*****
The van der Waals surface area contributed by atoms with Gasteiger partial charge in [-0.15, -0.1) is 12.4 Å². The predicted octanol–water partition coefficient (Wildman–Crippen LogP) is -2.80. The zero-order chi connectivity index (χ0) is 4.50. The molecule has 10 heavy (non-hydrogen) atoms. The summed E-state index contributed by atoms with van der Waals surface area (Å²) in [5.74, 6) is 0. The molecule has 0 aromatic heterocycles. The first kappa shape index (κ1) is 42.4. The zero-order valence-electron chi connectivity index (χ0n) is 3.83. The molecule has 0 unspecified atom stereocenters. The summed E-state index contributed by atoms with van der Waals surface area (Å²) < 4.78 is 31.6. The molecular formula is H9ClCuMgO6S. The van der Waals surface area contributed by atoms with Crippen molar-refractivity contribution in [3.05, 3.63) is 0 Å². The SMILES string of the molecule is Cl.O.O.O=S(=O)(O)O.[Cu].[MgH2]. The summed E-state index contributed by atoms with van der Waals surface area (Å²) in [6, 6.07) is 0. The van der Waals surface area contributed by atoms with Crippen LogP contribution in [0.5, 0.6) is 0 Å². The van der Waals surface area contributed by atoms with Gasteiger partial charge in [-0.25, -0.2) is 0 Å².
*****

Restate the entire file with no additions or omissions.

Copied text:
The van der Waals surface area contributed by atoms with Gasteiger partial charge in [-0.15, -0.1) is 12.4 Å². The predicted octanol–water partition coefficient (Wildman–Crippen LogP) is -2.80. The zero-order chi connectivity index (χ0) is 4.50. The molecule has 10 heavy (non-hydrogen) atoms. The summed E-state index contributed by atoms with van der Waals surface area (Å²) in [5.74, 6) is 0. The molecule has 0 aromatic heterocycles. The first kappa shape index (κ1) is 42.4. The zero-order valence-electron chi connectivity index (χ0n) is 3.83. The molecule has 0 unspecified atom stereocenters. The summed E-state index contributed by atoms with van der Waals surface area (Å²) < 4.78 is 31.6. The molecular formula is H9ClCuMgO6S. The van der Waals surface area contributed by atoms with Crippen molar-refractivity contribution in [3.05, 3.63) is 0 Å². The SMILES string of the molecule is Cl.O.O.O=S(=O)(O)O.[Cu].[MgH2]. The summed E-state index contributed by atoms with van der Waals surface area (Å²) in [6, 6.07) is 0. The van der Waals surface area contributed by atoms with Crippen LogP contribution in [0.5, 0.6) is 0 Å². The van der Waals surface area contributed by atoms with Gasteiger partial charge in [-0.25, -0.2) is 0 Å².